Monday, Jul 16, 2018
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Birds, bats, and wind turbines often compete for airspace

It’s human nature, this ongoing collision course that for several decades now has pitted North America’s bird and bat lovers against the still somewhat-fledgling — but rapidly growing — wind industry.

Why can’t we all just get along?

First, there’s the money.

Birding is big business, generating billions of dollars for regional economies across the United States and Canada. Economic development officials in those regions love birding for the simple fact that visitors come from all over the world, spend a lot of money, and leave a relatively small footprint.

Wind power is big business too, and — in a relatively short time — has gone from almost novelty status to a big player on the global energy scene.

According to a new America Wind Energy Association report, the industry’s first quarter of 2018 was “a high water mark in recent years.” It said wind power has become even more of a darling among major utilities and Fortune 500 companies than it was a decade ago because the cost of producing electricity from those giant commercial-scale machines that dot the landscape has fallen two-thirds since 2009. And what can be more environmentally friendly than wind and solar power, right?

Well, to understand why there’s such conflict between avian interests and wind power, look no further than here in northwest Ohio and especially along the western Lake Erie shoreline between Monroe and Sandusky, where at least two major North American flyways and the habitat for birds rank among the most valuable in the world.

The battlefront in this region has become a microcosm of the larger, political tug-of-war over valuable land and airspace that many people agree is probably going to get worse before it gets better.

That’s because the best wind resources to spin those huge turbine blades often lies in the same geographic areas where anything from tiny songbirds to mighty hawks have been programmed by their DNA to fly almost since the beginning of time.

“We can have renewable energy, but it has to be the right renewable energy,” said Kim Kaufman, Black Swamp Bird Observatory executive director.

The quest for peace and harmony on this issue begins with a common three-word mantra: Location, location, location.

A 2005 U.S. Government Accountability Office report concluded the first generation of commercial-scale turbines — built in the Altamont Pass mountain region of northern California around 1980 — essentially became the poster child for bad siting.

Turbine blades there have killed thousands upon thousands of birds. The problem was blamed on their proximity to well-established flyways and to the lattice design of the machines, which experts said exacerbated the problem by encouraging birds to land on them.

The industry went to a single-pole design. But bird activists such as Ms. Kaufman and Mark Shieldcastle, Black Swamp Bird Observatory research director, contend the carnage hasn’t stopped and now encourage the industry to develop something other than a fan-shaped machine.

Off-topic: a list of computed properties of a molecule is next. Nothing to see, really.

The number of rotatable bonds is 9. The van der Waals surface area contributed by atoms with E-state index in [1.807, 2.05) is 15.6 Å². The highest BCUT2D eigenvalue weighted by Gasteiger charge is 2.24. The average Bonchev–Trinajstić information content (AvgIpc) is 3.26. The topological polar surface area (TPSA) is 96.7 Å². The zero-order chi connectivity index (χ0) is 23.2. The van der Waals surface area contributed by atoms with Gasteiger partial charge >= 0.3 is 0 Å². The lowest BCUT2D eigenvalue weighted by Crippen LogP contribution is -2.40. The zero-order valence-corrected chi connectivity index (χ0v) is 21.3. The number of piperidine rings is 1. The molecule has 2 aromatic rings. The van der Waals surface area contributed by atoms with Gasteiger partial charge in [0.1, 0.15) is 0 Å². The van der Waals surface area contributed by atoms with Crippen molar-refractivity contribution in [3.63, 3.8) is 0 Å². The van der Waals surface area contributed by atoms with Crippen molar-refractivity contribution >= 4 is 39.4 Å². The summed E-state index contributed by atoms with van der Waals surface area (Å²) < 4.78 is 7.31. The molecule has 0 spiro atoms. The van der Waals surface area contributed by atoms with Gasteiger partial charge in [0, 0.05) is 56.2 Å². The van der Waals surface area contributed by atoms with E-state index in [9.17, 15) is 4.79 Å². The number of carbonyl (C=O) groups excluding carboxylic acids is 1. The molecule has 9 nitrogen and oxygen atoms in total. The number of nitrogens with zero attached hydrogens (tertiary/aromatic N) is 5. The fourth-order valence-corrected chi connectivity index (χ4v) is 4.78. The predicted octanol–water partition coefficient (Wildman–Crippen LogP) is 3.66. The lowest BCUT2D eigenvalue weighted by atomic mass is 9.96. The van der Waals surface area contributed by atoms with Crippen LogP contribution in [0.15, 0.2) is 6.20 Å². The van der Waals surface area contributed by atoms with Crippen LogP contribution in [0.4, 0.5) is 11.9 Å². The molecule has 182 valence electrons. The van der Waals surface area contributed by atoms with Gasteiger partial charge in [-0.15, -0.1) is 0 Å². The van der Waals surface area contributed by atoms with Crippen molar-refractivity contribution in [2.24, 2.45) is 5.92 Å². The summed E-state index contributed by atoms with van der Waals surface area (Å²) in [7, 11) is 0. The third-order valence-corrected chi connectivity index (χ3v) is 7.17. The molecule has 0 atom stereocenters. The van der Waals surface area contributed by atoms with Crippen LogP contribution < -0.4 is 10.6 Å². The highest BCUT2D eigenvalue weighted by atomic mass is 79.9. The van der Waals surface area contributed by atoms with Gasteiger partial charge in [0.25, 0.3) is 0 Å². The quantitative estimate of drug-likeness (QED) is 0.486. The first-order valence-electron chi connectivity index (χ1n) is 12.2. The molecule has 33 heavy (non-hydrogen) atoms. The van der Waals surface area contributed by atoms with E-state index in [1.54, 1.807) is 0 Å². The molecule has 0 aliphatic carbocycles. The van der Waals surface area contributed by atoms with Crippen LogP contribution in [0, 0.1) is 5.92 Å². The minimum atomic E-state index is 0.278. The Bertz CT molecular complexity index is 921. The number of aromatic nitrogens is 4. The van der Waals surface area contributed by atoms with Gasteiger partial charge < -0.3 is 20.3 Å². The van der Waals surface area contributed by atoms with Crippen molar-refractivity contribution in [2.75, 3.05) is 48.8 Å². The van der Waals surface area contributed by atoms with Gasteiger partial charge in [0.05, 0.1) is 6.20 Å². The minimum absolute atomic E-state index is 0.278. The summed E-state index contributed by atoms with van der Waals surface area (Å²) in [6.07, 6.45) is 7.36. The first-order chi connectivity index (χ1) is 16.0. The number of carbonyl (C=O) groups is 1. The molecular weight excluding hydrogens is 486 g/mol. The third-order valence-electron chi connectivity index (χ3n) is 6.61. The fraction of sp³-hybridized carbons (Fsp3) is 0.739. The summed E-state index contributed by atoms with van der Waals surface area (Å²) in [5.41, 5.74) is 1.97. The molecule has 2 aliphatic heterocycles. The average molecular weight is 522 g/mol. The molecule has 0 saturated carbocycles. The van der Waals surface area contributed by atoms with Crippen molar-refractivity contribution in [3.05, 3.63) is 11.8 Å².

“The wind industry should put money into research and development to come up with something other than the fan design,” said Mr. Shieldcastle, who also ran the state of Ohio’s bald eagle recovery program years ago.

The wind-energy association, though, contends that climate-altering pollution released by coal-fired power plants and other types of fossil-burning sources has done more to kill birds and bats than wind turbines.

“No form of energy generation is free from impact,” according to the association, which also cites buildings, power lines, cars, pesticide poisoning, and radio and cell towers as major sources of bird and bat deaths.

The Black Swamp Bird Observatory twice partnered with the American Bird Conservancy on legal action that ultimately persuaded the Ohio National Guard to drop its plans for erecting a commercial-scale, $1.5 million wind turbine at Camp Perry, a project the groups considered critical because of the camp’s proximity to the shoreline. They couldn’t stop two turbines from being erected at the adjacent Lake Erie Business Park, though. Dozens exist in Ontario, on the Canadian side of Lake Erie.

The observatory also has been active in fighting a proposed offshore wind project in Lake Erie near Cleveland, as well as dozens of turbines in Van Wert and Paulding counties near the Indiana state line, and plans for dozens of turbines in Seneca, Sandusky, and Huron counties. The Ohio Power Siting Board has received applications for numerous wind farms across the state in recent months, with developers waiting to see if the Ohio General Assembly will relax what they consider to be excessive setback rules.

Audubon’s website said that group “strongly supports properly sited wind power as a renewable energy source that helps reduce the threats posed to birds and people by climate change.” But it said it also advocates “that wind power facilities should be planned, sited, and operated in ways that minimize harm to birds and other wildlife, and we advocate that wildlife agencies should ensure strong enforcement of the laws that protect birds and other wildlife.”

Contact Tom Henry at thenry@theblade.com, 419-724-6079, or via Twitter @ecowriterohio.

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